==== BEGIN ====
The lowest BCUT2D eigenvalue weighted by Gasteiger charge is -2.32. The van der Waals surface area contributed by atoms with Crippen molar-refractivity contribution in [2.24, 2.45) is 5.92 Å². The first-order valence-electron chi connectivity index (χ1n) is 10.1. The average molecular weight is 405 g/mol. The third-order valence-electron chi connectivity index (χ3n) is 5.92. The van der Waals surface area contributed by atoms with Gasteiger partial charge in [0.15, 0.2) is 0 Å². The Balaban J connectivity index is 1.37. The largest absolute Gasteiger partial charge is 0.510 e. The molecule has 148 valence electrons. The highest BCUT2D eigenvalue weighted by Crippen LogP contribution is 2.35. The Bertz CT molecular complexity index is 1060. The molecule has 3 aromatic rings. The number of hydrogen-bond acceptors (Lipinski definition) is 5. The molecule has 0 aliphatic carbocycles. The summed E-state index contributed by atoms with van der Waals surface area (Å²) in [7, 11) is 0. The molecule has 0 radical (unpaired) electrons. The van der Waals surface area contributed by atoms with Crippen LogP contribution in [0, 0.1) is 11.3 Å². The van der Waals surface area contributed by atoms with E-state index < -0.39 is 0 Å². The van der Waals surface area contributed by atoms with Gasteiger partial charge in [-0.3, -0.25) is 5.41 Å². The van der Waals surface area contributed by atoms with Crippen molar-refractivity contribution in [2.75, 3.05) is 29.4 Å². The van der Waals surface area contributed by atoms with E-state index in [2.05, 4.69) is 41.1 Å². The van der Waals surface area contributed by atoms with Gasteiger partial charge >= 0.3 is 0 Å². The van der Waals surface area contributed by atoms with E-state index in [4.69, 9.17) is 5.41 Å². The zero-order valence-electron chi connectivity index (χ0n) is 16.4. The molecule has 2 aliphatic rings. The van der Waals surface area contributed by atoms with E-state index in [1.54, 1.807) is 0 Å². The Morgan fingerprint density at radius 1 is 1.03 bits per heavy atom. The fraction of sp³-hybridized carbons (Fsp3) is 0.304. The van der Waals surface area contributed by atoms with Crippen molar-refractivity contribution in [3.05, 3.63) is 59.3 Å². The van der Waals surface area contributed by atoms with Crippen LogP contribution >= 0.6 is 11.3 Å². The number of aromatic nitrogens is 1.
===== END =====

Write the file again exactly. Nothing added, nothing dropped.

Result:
The lowest BCUT2D eigenvalue weighted by Gasteiger charge is -2.32. The van der Waals surface area contributed by atoms with Crippen molar-refractivity contribution in [2.24, 2.45) is 5.92 Å². The first-order valence-electron chi connectivity index (χ1n) is 10.1. The average molecular weight is 405 g/mol. The third-order valence-electron chi connectivity index (χ3n) is 5.92. The van der Waals surface area contributed by atoms with Gasteiger partial charge in [0.15, 0.2) is 0 Å². The Balaban J connectivity index is 1.37. The largest absolute Gasteiger partial charge is 0.510 e. The molecule has 148 valence electrons. The highest BCUT2D eigenvalue weighted by Crippen LogP contribution is 2.35. The Bertz CT molecular complexity index is 1060. The molecule has 3 aromatic rings. The number of hydrogen-bond acceptors (Lipinski definition) is 5. The molecule has 0 aliphatic carbocycles. The summed E-state index contributed by atoms with van der Waals surface area (Å²) in [7, 11) is 0. The molecule has 0 radical (unpaired) electrons. The van der Waals surface area contributed by atoms with Crippen LogP contribution in [0, 0.1) is 11.3 Å². The van der Waals surface area contributed by atoms with E-state index < -0.39 is 0 Å². The van der Waals surface area contributed by atoms with Gasteiger partial charge in [-0.3, -0.25) is 5.41 Å². The van der Waals surface area contributed by atoms with Crippen molar-refractivity contribution in [2.75, 3.05) is 29.4 Å². The van der Waals surface area contributed by atoms with E-state index in [2.05, 4.69) is 41.1 Å². The van der Waals surface area contributed by atoms with Gasteiger partial charge >= 0.3 is 0 Å². The van der Waals surface area contributed by atoms with E-state index in [4.69, 9.17) is 5.41 Å². The zero-order valence-electron chi connectivity index (χ0n) is 16.4. The molecule has 2 aliphatic rings. The van der Waals surface area contributed by atoms with E-state index in [1.54, 1.807) is 0 Å². The Morgan fingerprint density at radius 1 is 1.03 bits per heavy atom. The fraction of sp³-hybridized carbons (Fsp3) is 0.304. The van der Waals surface area contributed by atoms with Crippen molar-refractivity contribution in [3.05, 3.63) is 59.3 Å². The van der Waals surface area contributed by atoms with Crippen LogP contribution >= 0.6 is 11.3 Å². The number of aromatic nitrogens is 1.